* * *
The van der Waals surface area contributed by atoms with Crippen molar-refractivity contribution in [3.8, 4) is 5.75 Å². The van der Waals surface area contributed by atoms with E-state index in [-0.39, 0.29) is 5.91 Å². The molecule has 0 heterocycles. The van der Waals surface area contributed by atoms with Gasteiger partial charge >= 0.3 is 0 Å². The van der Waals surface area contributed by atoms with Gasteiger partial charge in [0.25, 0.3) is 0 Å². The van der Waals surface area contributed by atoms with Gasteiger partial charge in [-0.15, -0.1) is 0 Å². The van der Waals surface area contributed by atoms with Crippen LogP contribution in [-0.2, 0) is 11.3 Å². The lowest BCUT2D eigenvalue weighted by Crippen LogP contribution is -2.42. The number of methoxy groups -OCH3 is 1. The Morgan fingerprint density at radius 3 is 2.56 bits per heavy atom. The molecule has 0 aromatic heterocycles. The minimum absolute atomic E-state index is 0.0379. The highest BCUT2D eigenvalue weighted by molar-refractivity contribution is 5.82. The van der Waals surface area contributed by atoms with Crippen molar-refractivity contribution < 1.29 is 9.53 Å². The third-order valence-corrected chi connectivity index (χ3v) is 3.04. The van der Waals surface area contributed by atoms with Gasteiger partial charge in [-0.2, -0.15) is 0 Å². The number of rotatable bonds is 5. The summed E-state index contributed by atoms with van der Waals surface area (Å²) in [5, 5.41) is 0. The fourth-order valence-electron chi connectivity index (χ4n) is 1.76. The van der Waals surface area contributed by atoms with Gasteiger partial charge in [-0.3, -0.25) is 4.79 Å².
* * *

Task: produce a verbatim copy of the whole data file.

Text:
The van der Waals surface area contributed by atoms with Crippen molar-refractivity contribution in [3.8, 4) is 5.75 Å². The van der Waals surface area contributed by atoms with E-state index in [-0.39, 0.29) is 5.91 Å². The molecule has 0 heterocycles. The van der Waals surface area contributed by atoms with Gasteiger partial charge >= 0.3 is 0 Å². The van der Waals surface area contributed by atoms with Gasteiger partial charge in [0.25, 0.3) is 0 Å². The van der Waals surface area contributed by atoms with Gasteiger partial charge in [-0.15, -0.1) is 0 Å². The van der Waals surface area contributed by atoms with Crippen LogP contribution in [-0.2, 0) is 11.3 Å². The lowest BCUT2D eigenvalue weighted by Crippen LogP contribution is -2.42. The number of methoxy groups -OCH3 is 1. The Morgan fingerprint density at radius 3 is 2.56 bits per heavy atom. The molecule has 0 aromatic heterocycles. The minimum absolute atomic E-state index is 0.0379. The highest BCUT2D eigenvalue weighted by molar-refractivity contribution is 5.82. The van der Waals surface area contributed by atoms with Crippen molar-refractivity contribution < 1.29 is 9.53 Å². The third-order valence-corrected chi connectivity index (χ3v) is 3.04. The van der Waals surface area contributed by atoms with Gasteiger partial charge in [-0.2, -0.15) is 0 Å². The number of rotatable bonds is 5. The summed E-state index contributed by atoms with van der Waals surface area (Å²) in [5, 5.41) is 0. The fourth-order valence-electron chi connectivity index (χ4n) is 1.76. The van der Waals surface area contributed by atoms with Gasteiger partial charge in [-0.3, -0.25) is 4.79 Å².